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Title: Characterisation and novel applications of glass beads as dosimeters in radiotherapy
Author: Jafari, Shakardokht
ISNI:       0000 0004 5918 377X
Awarding Body: University of Surrey
Current Institution: University of Surrey
Date of Award: 2015
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The intent of external beam radiotherapy is to deliver as high a radiation dose as possible to tumour volume whilst minimizing the dose to surrounding normal tissues. Recent development of techniques such as intensity modulated radiation therapy (IMRT) and stereotactic ablative body radiotherapy (SABR) aim to extend this capability. The main feature of these techniques is to use beams which often contain small fields and very steep dose gradients. These present several dosimetric challenges including loss of charge particle equilibrium (CPE), partial occlusion of the direct-beam source and steep fall-off in dose in the penumbra. Dosimeters which are small in size relative to the radiation field dimensions are recommended for such conditions. The particular glass beads studied herein have several potentially favourable physical characteristics; they are small in size (1 to 3 mm diameter), chemically inert, inexpensive, readily available and reusable. The dosimetric characterisation of glass beads has been obtained by irradiating them in various radiotherapy beams of kilo-voltage and mega-voltage photons, megavoltage electrons, protons and carbon ions. They exhibit minimal fading compared with commercial LiF thermo-luminescent (TL) dosimeters, have high TL light transparency, high sensitivity and a large dynamic dose range that remains linear from 1 cGy to 100 Gy They have also been shown to be independent of dose rate and beam incidence angle, as well as having a low variation in response with energy over a range of megavoltage photon and electron beams. The latter characteristic is of importance, where spectral changes may occur as a function of field size and off axis location and for the use of dosimeters in postal audit situations where each institution may have slightly different quality index (QI) for their respective photon energies thus ensuring that the calibration is still valid. These properties suggest their practical use as TL dosimeters for radiotherapy dosimetry. Investigations have been performed to evaluate the feasibility of using glass beads in treatment plan verification, small field radiation dosimetry and postal dosimetry audit.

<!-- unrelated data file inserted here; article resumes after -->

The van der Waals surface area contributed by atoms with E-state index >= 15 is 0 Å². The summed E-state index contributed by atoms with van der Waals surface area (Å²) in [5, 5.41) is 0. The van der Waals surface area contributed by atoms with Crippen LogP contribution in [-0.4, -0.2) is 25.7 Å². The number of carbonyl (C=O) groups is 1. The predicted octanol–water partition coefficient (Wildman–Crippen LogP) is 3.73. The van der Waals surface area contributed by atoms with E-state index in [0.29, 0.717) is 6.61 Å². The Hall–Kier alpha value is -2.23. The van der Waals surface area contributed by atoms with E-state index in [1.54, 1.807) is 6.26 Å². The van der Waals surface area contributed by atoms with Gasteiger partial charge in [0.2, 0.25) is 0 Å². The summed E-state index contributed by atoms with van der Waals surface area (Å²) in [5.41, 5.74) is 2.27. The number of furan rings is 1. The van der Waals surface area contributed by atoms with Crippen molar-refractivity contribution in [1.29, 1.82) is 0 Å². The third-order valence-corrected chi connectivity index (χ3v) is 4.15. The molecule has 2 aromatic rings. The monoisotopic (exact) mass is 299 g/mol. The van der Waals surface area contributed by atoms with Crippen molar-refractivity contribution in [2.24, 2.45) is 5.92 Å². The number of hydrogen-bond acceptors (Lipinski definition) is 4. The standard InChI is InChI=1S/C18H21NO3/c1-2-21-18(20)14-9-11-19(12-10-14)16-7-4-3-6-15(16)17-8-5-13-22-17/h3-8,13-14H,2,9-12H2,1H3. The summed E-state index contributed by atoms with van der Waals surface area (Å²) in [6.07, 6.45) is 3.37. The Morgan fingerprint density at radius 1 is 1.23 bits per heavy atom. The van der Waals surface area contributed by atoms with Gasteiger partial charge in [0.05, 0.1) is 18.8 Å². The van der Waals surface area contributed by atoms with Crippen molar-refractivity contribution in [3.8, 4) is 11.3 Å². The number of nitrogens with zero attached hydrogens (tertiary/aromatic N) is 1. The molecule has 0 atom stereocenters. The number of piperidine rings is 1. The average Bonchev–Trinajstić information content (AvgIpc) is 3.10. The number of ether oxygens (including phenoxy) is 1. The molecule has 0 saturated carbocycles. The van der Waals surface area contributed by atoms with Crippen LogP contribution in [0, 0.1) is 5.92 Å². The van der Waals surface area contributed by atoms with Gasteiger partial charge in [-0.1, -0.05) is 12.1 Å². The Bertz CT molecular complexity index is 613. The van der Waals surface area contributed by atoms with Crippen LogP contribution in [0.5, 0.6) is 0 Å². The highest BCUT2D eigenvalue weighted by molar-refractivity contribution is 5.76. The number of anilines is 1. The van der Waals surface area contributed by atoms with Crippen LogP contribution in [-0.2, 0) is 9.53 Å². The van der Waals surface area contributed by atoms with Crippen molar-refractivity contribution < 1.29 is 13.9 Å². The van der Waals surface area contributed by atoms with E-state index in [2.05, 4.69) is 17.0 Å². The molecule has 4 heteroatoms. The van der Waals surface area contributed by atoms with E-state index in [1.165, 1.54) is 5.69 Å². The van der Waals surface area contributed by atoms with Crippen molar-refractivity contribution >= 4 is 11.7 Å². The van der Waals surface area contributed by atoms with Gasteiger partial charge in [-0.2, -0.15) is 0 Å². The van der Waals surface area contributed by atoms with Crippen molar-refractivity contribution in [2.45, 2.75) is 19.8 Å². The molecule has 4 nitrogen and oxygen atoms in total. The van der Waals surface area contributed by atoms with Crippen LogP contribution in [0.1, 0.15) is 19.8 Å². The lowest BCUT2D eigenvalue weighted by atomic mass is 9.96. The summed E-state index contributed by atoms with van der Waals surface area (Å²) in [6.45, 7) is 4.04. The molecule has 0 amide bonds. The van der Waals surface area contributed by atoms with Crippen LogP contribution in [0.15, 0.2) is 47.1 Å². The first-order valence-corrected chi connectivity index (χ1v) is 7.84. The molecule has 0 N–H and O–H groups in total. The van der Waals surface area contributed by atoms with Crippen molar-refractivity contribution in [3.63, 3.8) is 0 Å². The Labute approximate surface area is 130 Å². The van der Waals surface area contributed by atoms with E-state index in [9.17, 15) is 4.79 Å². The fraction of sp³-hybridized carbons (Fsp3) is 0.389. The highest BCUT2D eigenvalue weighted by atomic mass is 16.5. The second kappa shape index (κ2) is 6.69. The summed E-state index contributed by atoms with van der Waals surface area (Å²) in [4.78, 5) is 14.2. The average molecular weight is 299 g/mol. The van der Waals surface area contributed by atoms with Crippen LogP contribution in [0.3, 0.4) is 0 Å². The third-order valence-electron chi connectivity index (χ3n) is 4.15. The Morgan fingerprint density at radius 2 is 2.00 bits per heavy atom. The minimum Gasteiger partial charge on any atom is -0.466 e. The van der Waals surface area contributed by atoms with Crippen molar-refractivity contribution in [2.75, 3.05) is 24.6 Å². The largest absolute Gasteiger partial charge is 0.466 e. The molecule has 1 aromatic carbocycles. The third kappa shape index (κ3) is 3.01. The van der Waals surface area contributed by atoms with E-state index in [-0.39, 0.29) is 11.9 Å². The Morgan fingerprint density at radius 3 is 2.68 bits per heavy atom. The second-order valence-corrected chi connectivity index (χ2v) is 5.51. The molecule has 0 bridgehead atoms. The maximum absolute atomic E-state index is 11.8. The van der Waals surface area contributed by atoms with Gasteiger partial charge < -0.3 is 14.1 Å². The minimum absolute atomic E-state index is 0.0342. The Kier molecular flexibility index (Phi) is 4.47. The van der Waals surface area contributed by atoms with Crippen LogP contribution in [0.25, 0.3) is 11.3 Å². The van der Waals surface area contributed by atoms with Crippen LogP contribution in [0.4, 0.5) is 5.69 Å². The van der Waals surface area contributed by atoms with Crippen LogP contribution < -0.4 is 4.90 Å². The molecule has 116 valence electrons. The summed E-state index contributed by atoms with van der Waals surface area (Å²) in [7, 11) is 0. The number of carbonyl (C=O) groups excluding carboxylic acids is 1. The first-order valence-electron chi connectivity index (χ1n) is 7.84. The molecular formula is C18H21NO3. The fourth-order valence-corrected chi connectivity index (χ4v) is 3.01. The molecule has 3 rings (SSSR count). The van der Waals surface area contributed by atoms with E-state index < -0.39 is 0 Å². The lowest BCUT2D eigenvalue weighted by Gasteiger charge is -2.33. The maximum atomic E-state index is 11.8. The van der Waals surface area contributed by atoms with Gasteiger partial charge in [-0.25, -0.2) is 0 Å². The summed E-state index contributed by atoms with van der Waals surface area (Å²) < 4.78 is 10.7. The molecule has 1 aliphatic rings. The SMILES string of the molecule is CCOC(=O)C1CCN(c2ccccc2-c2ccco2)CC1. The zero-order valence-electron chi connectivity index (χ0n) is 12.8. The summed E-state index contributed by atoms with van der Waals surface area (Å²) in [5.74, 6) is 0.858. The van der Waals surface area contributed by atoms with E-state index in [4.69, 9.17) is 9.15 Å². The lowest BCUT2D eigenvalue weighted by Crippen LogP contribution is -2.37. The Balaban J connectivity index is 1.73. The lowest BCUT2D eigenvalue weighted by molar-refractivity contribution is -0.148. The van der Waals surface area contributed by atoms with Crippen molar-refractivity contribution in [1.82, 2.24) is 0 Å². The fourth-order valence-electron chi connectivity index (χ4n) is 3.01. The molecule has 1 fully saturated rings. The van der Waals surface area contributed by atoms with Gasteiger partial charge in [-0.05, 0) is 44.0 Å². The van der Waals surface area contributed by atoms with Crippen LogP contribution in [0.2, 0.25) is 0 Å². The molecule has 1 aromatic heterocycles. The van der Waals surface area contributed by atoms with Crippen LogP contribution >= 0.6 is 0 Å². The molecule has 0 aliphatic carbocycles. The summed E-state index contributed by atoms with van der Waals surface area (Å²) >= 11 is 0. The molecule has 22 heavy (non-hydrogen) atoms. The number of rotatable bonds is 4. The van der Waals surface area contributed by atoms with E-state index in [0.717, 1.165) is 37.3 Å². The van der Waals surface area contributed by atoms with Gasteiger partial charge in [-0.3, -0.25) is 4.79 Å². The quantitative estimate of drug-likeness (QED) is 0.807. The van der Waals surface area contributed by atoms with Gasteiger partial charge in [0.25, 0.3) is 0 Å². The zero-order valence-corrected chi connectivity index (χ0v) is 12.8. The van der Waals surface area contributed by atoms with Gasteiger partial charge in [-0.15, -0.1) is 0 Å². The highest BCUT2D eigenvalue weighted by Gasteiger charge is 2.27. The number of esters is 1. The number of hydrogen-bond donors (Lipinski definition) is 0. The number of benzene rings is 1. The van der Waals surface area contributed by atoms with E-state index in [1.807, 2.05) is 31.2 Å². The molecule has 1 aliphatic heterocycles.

Supervisor: Nisbet, Andrew ; Spyrou, Nicholas ; Clark, Catharine ; Bradley, David Sponsor: University of Surrey ; Schlumberger Foundation ; Kabul Medical University
Qualification Name: Thesis (Ph.D.) Qualification Level: Doctoral
EThOS ID:  DOI: Not available